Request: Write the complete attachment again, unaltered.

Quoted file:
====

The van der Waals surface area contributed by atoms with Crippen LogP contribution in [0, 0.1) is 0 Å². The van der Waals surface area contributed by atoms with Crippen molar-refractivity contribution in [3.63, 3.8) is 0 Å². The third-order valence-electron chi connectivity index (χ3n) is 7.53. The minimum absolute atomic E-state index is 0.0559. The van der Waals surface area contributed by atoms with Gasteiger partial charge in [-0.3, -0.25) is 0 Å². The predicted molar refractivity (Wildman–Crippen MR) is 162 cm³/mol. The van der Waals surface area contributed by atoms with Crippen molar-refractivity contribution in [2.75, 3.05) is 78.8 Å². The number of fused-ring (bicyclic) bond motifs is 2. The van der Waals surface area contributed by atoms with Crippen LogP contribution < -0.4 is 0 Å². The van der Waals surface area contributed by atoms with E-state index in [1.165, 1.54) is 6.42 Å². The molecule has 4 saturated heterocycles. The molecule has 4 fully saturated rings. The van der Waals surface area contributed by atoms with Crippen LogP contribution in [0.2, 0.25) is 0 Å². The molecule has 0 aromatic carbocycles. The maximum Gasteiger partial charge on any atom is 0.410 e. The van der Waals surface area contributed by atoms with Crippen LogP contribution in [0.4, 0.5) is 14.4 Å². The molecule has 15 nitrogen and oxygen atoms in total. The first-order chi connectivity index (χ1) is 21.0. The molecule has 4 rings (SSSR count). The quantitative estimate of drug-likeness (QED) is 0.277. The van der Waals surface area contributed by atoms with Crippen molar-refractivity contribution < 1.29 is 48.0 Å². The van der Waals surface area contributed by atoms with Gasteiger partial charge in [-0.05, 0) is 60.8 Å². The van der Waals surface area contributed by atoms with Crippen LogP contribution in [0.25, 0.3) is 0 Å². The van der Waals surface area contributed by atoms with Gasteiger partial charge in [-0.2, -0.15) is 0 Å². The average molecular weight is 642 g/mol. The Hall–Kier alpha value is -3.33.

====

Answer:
The van der Waals surface area contributed by atoms with Crippen LogP contribution in [0, 0.1) is 0 Å². The van der Waals surface area contributed by atoms with Crippen molar-refractivity contribution in [3.63, 3.8) is 0 Å². The third-order valence-electron chi connectivity index (χ3n) is 7.53. The minimum absolute atomic E-state index is 0.0559. The van der Waals surface area contributed by atoms with Gasteiger partial charge in [-0.3, -0.25) is 0 Å². The predicted molar refractivity (Wildman–Crippen MR) is 162 cm³/mol. The van der Waals surface area contributed by atoms with Crippen molar-refractivity contribution in [2.75, 3.05) is 78.8 Å². The number of fused-ring (bicyclic) bond motifs is 2. The van der Waals surface area contributed by atoms with Crippen LogP contribution < -0.4 is 0 Å². The van der Waals surface area contributed by atoms with E-state index in [1.165, 1.54) is 6.42 Å². The molecule has 4 saturated heterocycles. The molecule has 4 fully saturated rings. The van der Waals surface area contributed by atoms with Crippen LogP contribution in [0.2, 0.25) is 0 Å². The molecule has 0 aromatic carbocycles. The maximum Gasteiger partial charge on any atom is 0.410 e. The van der Waals surface area contributed by atoms with Crippen LogP contribution in [0.4, 0.5) is 14.4 Å². The molecule has 15 nitrogen and oxygen atoms in total. The first-order chi connectivity index (χ1) is 21.0. The molecule has 4 rings (SSSR count). The quantitative estimate of drug-likeness (QED) is 0.277. The van der Waals surface area contributed by atoms with Crippen molar-refractivity contribution < 1.29 is 48.0 Å². The van der Waals surface area contributed by atoms with Gasteiger partial charge in [-0.05, 0) is 60.8 Å². The van der Waals surface area contributed by atoms with Crippen LogP contribution in [0.25, 0.3) is 0 Å². The van der Waals surface area contributed by atoms with Gasteiger partial charge in [-0.2, -0.15) is 0 Å². The average molecular weight is 642 g/mol. The Hall–Kier alpha value is -3.33.